This comprehensive legislation, enacted in 2017, introduced sweeping changes to the tax code with significant implications for both individual and corporate taxpayers. In terms of estate planning, the TCJA considerably increased the lifetime gift and estate tax exemption, allowing individuals to transfer a much larger amount of wealth without incurring federal estate or gift taxes. Specifically, the exemption rose from $5.49 million in 2017 to $11.18 million in 2018.

However, these provisions are not designed to last indefinitely. They are set to expire after 2025, if they are not extended. At that point, the lifetime exemption will revert to the pre-TCJA levels, adjusted upward for inflation. That means the exemption could fall to $7.5 million per person, according to Fidelity.

The anticipated decrease in the exemption amount will restrict the capacity for tax-exempt wealth transfers beyond the annual exclusion limit. As a result, gifts that exceed the annual exclusion will drain the lifetime exemption limit faster than they have under the TCJA provisions.

Bottom Line

The annual exclusion for gift taxes is a key aspect of tax planning and estate management. In 2024, the annual exclusion stands at $18,000. As the IRS periodically adjusts this amount in response to inflation, it remains a relevant and valuable component of financial legacy planning. With the expected sunset of the Tax Cuts and Jobs Act provisions in 2026, it is imperative for individuals to stay informed and possibly reevaluate their estate plans in anticipation of the changes.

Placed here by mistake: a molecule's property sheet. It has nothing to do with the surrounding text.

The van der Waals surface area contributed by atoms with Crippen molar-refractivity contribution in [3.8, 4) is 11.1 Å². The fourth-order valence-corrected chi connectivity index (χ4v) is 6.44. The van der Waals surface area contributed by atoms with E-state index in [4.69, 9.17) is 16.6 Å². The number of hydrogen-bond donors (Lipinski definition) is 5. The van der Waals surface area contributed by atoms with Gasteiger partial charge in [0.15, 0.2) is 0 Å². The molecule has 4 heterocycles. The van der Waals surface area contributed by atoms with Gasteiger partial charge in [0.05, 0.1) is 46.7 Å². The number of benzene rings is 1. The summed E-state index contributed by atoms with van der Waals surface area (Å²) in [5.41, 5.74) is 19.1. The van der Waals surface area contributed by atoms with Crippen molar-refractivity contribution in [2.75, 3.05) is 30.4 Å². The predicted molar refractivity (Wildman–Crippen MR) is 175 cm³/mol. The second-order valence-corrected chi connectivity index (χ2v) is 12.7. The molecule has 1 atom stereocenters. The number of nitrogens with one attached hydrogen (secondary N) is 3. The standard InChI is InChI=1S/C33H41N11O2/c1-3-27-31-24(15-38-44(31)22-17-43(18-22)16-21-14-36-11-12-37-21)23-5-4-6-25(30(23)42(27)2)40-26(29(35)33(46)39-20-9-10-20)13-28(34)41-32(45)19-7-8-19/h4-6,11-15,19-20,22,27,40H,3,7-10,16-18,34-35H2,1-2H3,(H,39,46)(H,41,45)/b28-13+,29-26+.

Tax Planning Tips

  • The gift and estate taxes aren’t the only federal levies that you can plan for and potentially mitigate. Capital gains should also be accounted for, and harvesting investment losses can help you reduce your capital gains tax liability.
  • A financial planner may be able to help you build a strategy to limit your tax liability. Finding a financial advisor doesn’t have to be hard. SmartAsset’s free tool matches you with up to three vetted financial advisors who serve your area, and you can have a free introductory call with your advisor matches to decide which one you feel is right for you. If you’re ready to find an advisor who can help you achieve your financial goals, get started now.